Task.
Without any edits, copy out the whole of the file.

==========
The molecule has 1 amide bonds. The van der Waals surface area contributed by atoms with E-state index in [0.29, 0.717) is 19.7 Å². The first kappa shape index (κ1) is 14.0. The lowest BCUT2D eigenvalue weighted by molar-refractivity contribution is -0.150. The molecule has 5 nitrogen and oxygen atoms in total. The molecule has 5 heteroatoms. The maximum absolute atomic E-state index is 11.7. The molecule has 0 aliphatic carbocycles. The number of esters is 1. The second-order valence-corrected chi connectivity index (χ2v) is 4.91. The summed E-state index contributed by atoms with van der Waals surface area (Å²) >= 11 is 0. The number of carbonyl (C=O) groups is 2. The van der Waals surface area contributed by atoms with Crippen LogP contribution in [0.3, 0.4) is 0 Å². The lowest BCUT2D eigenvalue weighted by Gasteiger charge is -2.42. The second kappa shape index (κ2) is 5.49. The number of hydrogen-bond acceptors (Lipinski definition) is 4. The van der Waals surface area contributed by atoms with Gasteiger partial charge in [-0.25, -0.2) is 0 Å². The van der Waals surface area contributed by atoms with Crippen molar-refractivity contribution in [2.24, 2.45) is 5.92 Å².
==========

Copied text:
The molecule has 1 amide bonds. The van der Waals surface area contributed by atoms with E-state index in [0.29, 0.717) is 19.7 Å². The first kappa shape index (κ1) is 14.0. The lowest BCUT2D eigenvalue weighted by molar-refractivity contribution is -0.150. The molecule has 5 nitrogen and oxygen atoms in total. The molecule has 5 heteroatoms. The maximum absolute atomic E-state index is 11.7. The molecule has 0 aliphatic carbocycles. The number of esters is 1. The second-order valence-corrected chi connectivity index (χ2v) is 4.91. The summed E-state index contributed by atoms with van der Waals surface area (Å²) >= 11 is 0. The number of carbonyl (C=O) groups is 2. The van der Waals surface area contributed by atoms with Crippen LogP contribution in [0.3, 0.4) is 0 Å². The lowest BCUT2D eigenvalue weighted by Gasteiger charge is -2.42. The second kappa shape index (κ2) is 5.49. The number of hydrogen-bond acceptors (Lipinski definition) is 4. The van der Waals surface area contributed by atoms with Gasteiger partial charge in [-0.25, -0.2) is 0 Å². The van der Waals surface area contributed by atoms with Crippen molar-refractivity contribution in [2.24, 2.45) is 5.92 Å².